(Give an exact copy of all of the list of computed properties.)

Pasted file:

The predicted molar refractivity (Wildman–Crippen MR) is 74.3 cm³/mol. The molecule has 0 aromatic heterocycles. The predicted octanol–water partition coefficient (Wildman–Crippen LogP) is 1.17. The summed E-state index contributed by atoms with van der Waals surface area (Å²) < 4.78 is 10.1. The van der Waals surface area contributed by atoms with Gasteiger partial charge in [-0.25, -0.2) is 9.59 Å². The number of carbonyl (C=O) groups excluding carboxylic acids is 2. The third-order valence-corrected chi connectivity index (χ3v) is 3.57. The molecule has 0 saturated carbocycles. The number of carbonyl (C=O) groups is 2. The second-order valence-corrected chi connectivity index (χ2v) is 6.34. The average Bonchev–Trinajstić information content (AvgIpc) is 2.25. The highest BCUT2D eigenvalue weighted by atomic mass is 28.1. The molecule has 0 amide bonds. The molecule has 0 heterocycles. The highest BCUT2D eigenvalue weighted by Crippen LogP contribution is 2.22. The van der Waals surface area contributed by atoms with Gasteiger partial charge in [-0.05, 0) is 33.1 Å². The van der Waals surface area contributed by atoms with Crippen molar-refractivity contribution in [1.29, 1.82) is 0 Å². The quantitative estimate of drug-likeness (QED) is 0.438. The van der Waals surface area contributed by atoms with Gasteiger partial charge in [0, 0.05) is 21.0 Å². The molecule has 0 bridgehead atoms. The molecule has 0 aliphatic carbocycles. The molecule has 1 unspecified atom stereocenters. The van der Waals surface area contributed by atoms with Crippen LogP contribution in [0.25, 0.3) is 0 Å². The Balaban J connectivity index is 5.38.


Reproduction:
The predicted molar refractivity (Wildman–Crippen MR) is 74.3 cm³/mol. The molecule has 0 aromatic heterocycles. The predicted octanol–water partition coefficient (Wildman–Crippen LogP) is 1.17. The summed E-state index contributed by atoms with van der Waals surface area (Å²) < 4.78 is 10.1. The van der Waals surface area contributed by atoms with Gasteiger partial charge in [-0.25, -0.2) is 9.59 Å². The number of carbonyl (C=O) groups excluding carboxylic acids is 2. The third-order valence-corrected chi connectivity index (χ3v) is 3.57. The molecule has 0 saturated carbocycles. The number of carbonyl (C=O) groups is 2. The second-order valence-corrected chi connectivity index (χ2v) is 6.34. The average Bonchev–Trinajstić information content (AvgIpc) is 2.25. The highest BCUT2D eigenvalue weighted by atomic mass is 28.1. The molecule has 0 amide bonds. The molecule has 0 heterocycles. The highest BCUT2D eigenvalue weighted by Crippen LogP contribution is 2.22. The van der Waals surface area contributed by atoms with Gasteiger partial charge in [-0.05, 0) is 33.1 Å². The van der Waals surface area contributed by atoms with Crippen molar-refractivity contribution in [1.29, 1.82) is 0 Å². The quantitative estimate of drug-likeness (QED) is 0.438. The van der Waals surface area contributed by atoms with Gasteiger partial charge in [0, 0.05) is 21.0 Å². The molecule has 0 bridgehead atoms. The molecule has 0 aliphatic carbocycles. The molecule has 1 unspecified atom stereocenters. The van der Waals surface area contributed by atoms with Crippen LogP contribution in [0.25, 0.3) is 0 Å². The Balaban J connectivity index is 5.38.